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What’s your why?

“My ‘why’ is absolutely the people” - Ian Kellar


Ian Kellar was working in a restaurant that was about to close, and a friend suggested that he apply for a job at Black Hills Works. “I was nervous, but I instantly fell in love with the job, the people I supported, and my coworkers. When the restaurant re-opened, I didn’t want my old job back!”

Kellar would say he has found his purpose—working alongside direct support professionals and people with disabilities as the individual support coordinator for the St. Cloud and Wisconsin Apartments, two homes that provide people supported by Black Hills Works with housing. He began working at Black Hills Works in 2011.

Kellar started as a direct support professional, teaching the people he supported about shopping and personal grooming, how to take their medications, and accompanying them to hockey games and other activities. As an individual support coordinator today, he schedules individual planning meetings with people supported to develop specific goals, assist them with creating budgets, monitor requests for special funding, and ensure needs are met through a system of checks and balances.

So, what is Kellar’s main reason for coming to work each day? What is his why?

“My ‘why’ is absolutely the people,” he said. “I love knowing what everyone on my case load has been doing. I follow up with them on their support plans, make sure they’re taken care of, and perhaps most importantly, that their voices are heard.”       –Ian Kellar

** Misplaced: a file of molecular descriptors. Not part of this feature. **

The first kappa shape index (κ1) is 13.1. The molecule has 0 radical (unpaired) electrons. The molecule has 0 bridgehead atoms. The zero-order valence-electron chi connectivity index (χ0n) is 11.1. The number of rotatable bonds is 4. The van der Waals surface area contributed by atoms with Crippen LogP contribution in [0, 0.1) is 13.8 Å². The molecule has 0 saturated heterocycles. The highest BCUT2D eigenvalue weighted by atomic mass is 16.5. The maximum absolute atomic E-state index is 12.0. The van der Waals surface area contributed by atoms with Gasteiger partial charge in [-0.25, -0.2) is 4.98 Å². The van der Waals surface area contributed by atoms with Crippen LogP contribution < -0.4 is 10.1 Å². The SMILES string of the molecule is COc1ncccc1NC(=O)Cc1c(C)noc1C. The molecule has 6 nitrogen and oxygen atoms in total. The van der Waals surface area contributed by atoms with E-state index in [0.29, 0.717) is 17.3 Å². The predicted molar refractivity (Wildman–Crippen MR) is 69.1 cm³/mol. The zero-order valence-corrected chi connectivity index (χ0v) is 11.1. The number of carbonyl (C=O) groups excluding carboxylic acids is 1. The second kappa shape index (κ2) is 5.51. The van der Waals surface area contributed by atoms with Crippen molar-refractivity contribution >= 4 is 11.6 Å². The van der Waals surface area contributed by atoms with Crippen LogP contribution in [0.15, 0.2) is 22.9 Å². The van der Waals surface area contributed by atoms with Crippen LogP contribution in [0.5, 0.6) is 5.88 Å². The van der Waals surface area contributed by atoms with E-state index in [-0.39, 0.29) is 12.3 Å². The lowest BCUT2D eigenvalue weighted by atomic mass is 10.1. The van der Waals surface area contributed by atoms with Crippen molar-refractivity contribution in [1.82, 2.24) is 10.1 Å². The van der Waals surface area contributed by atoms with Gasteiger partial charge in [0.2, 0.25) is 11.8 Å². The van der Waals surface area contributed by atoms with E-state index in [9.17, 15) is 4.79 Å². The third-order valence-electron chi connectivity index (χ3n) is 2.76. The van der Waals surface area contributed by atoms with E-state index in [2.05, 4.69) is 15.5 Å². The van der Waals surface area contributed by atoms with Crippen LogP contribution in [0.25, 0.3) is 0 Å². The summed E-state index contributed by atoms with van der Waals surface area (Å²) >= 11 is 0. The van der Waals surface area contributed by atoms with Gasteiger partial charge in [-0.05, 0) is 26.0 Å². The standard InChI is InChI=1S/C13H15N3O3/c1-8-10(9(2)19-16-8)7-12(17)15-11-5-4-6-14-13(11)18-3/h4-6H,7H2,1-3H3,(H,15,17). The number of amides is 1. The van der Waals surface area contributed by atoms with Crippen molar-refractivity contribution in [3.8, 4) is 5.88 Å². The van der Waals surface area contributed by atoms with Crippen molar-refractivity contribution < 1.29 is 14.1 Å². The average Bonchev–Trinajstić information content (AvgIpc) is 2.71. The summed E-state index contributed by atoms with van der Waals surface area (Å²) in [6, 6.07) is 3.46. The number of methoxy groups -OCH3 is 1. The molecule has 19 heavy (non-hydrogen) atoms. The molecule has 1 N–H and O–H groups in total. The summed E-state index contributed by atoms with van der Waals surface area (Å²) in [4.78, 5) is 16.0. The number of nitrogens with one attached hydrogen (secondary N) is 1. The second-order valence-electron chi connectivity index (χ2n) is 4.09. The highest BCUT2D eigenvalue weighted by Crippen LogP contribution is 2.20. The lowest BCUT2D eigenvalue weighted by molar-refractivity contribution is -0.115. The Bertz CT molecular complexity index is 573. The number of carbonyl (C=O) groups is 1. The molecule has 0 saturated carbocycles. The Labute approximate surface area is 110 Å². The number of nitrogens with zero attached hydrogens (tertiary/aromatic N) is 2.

Over the past seven years, Kellar has worked closely with the residents of St. Cloud Apartments. “We know each other really well now. I ask about their families, and they ask how my kids and dogs are doing. We’ve gone to the movies, the fair, played video games, driven around to look at Christmas lights, and celebrated the Fourth of July together.”

He also has special memories with the Wisconsin residents from earlier in his career at Black Hills Works. “When I was the home manager there, we had water gun fights, picnics and camping trips.”

Kellar recalls when he took a group from Wisconsin Apartments to Meeting the Need lodge outside of Keystone. The group played tourist—exploring the Black Hills, having old time photos taken, and viewing Mount Rushmore.

“I framed my photos,” said Kellar. “Years later, people are still talking about that trip, and many also got their photos framed. That’s a lasting memory.”

Kellar, who has two sons with wife Kayla, said he’ll stay with Black Hills Works for the foreseeable future. “I hope to keep learning and gaining a fuller understanding of the big picture of this work, and of life.”

That bigger picture includes helping adults with disabilities receive greater access to jobs, and personally, practicing patience and having energy to continue to give his all to his work life and his home life. “There can be some trying moments, but it’s taught me perseverance. It’s honestly the best job I’ve ever had.”

 


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